TikTok presence, which was assessed in terms of having an official account on the platform, was the second data point added to this sub-dimension this year. The social platform has surged in popularity the last few years, and having a presence on it has also become table stakes, as seen by the presence of all big-box retailers.

Macy’s led the dimension this year – both overall and within this cohort – through its continued investments in digital. Along with having official accounts on new social platforms, including live streaming and TikTok, the retailer also launched a third-party marketplace on its website. 

In this newest digital venture, its “curated marketplace” on macy’ was launched in partnership with tech provider Mirakl. “As brands look at omni-channel e-commerce and having a presence where their customers are shopping, we love what Macy’s is doing with Mirakl,” said George Hatch, Pattern’s, e-commerce accelerator that provides marketplace analytics for brands, director of marketplaces in an emailed statement. “It’s a win-win-win scenario. Macy’s is able to offer more products to its customers, more brands are able to reach Macy’s consumer base, and consumers have an additional curated selection of top products to choose from.” While the retailer has been struggling to meet financial goals over the last few years, its recent Q3 statement showed promise with better than expected performance. As a looming recession clouds retailers’ minds, Macy’s has continued to diversify its digital reach in hopes of increasing sales.

Within the cohort, Kohl’s saw the most ground gained year-over-year, moving up 5 places. While Kohl’s has also struggled financially since the pandemic, the retailer has continued to update its e-commerce experience to play on par with other retailers – and at least in terms of capabilities, it’s paid off. The retailer focused on smaller plays rather than larger features, adding verified reviews into its review system and stream-lining its checkout process to reduce the number of steps needed to complete a purchase. While the majority of big-box retailers look to larger strategic shifts or platform expansions, Kohl’s is a good example of a retailer that focused on improving the fundamentals to build an overall better ecommerce experience.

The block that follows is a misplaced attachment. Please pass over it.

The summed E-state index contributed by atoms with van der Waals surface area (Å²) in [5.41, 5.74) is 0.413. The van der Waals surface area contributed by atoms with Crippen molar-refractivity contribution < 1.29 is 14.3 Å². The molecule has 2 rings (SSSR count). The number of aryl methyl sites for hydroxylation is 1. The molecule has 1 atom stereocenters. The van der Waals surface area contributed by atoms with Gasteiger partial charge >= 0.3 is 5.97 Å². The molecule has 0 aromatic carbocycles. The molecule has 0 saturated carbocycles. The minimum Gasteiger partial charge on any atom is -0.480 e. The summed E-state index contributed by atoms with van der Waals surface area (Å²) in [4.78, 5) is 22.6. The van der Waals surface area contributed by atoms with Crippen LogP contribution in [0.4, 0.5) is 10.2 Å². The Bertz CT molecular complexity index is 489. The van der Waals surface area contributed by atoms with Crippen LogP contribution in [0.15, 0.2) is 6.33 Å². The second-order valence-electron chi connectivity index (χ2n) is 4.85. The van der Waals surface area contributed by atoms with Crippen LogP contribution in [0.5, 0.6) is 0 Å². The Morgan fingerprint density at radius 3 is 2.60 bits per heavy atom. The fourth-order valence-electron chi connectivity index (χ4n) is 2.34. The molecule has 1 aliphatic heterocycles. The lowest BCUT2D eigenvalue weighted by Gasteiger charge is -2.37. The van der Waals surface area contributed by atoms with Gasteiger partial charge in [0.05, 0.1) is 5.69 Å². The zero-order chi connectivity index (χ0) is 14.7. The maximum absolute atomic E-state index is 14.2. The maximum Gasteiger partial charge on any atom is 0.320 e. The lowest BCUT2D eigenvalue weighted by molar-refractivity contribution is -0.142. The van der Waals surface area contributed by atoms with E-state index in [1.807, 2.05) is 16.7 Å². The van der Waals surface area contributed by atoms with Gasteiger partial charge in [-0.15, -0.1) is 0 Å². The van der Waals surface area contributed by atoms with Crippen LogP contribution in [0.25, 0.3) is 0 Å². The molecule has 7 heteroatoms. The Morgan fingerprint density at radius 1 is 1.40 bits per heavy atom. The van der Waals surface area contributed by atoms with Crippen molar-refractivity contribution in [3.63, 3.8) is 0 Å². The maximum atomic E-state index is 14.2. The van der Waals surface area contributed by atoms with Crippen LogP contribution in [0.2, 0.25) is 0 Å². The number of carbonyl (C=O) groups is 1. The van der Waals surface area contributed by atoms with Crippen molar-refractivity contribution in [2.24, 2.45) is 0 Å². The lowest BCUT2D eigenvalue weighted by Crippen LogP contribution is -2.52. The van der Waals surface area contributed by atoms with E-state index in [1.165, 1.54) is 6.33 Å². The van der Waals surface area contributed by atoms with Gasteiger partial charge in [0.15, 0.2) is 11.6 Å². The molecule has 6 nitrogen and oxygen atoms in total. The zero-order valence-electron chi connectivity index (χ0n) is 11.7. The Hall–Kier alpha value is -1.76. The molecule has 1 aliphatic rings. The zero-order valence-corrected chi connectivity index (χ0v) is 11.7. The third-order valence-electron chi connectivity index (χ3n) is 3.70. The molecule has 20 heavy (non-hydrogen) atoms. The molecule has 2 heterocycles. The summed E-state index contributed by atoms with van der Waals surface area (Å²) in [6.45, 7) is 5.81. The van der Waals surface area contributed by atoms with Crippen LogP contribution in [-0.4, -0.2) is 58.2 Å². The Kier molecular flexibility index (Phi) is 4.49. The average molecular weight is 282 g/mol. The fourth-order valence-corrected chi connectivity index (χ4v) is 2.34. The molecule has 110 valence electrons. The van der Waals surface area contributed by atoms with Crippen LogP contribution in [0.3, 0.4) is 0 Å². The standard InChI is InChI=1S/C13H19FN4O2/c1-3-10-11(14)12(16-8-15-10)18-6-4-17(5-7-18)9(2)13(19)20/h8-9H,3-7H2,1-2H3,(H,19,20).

Despite lower financial performance – which is accounted for in another installment in this report series – Macy’s and Kohl’s gave a concerted effort to boost e-commerce capabilities in order to try to drive sales.

Drugstores move into healthcare to diversify post-Covid vaccine

Key Findings

  • CVS and Walgreens have started adding healthcare services into their business model.
  • As a result of the business model shift, drugstores will likely focus on digital prescription and healthcare sites to further bolster those revenue streams.
  • Non-prescription digital sites will see slower improvements due to the focus on pharma and healthcare platforms.

The drugstore cohort is defined by its unique dual business model: pharmaceutical versus non-prescription products. While other retailers may also include a pharmaceutical branch, retailers in the drugstore cohort specialize in over-the-counter medication in their non-prescription model. The retailers in this smaller cohort include: CVS, Rite Aid and Walgreens.

Similar to the big-box cohort, the drugstore cohort also saw shifts within the group in relative retailer ranking: Walgreens sat at the top of the cohort this year, followed by CVS and then Rite Aid. The ranking shifted year over year, with last year’s ranking with CVS as the top followed by Rite Aid and Walgreens in last. While the group did also collectively drop in rank relative to the overall index, this was primarily due to the new addition of the home goods cohort that outperformed the drugstore cohort.

Shuffling in ranking within the cohort came from marginal changes, such as checkout optimizations and the new additional social commerce points this year. Walgreens and CVS were the two that made changes, adding product suggestion cross-sell capabilities to its checkout process and streamlining the steps to complete a purchase. Integrating cross-sell opportunities into their checkout steps helps to increase average order value. Even with that addition, the cohort on average reduced its steps by 18%, while on average the index – excluding retailers just added this year – saw a 6% reduction. Rite Aid, however, made no major changes to those measured areas on its own site. 

The drugstore cohort still continues to outperform all cohorts specifically in terms of checkout capabilities – and the gulf between it and the rest of the index has widened. Last year, drugstores performed marginally better in the checkout score than other cohorts – 6% higher than the big-box cohort. This year the cohort performed 18% higher than the big-box cohort. This is a result of focus: Rather than attempting to move all capabilities from in-store to online for their non-prescription business, drugstores focused on transitioning key experiences – namely quick checkout.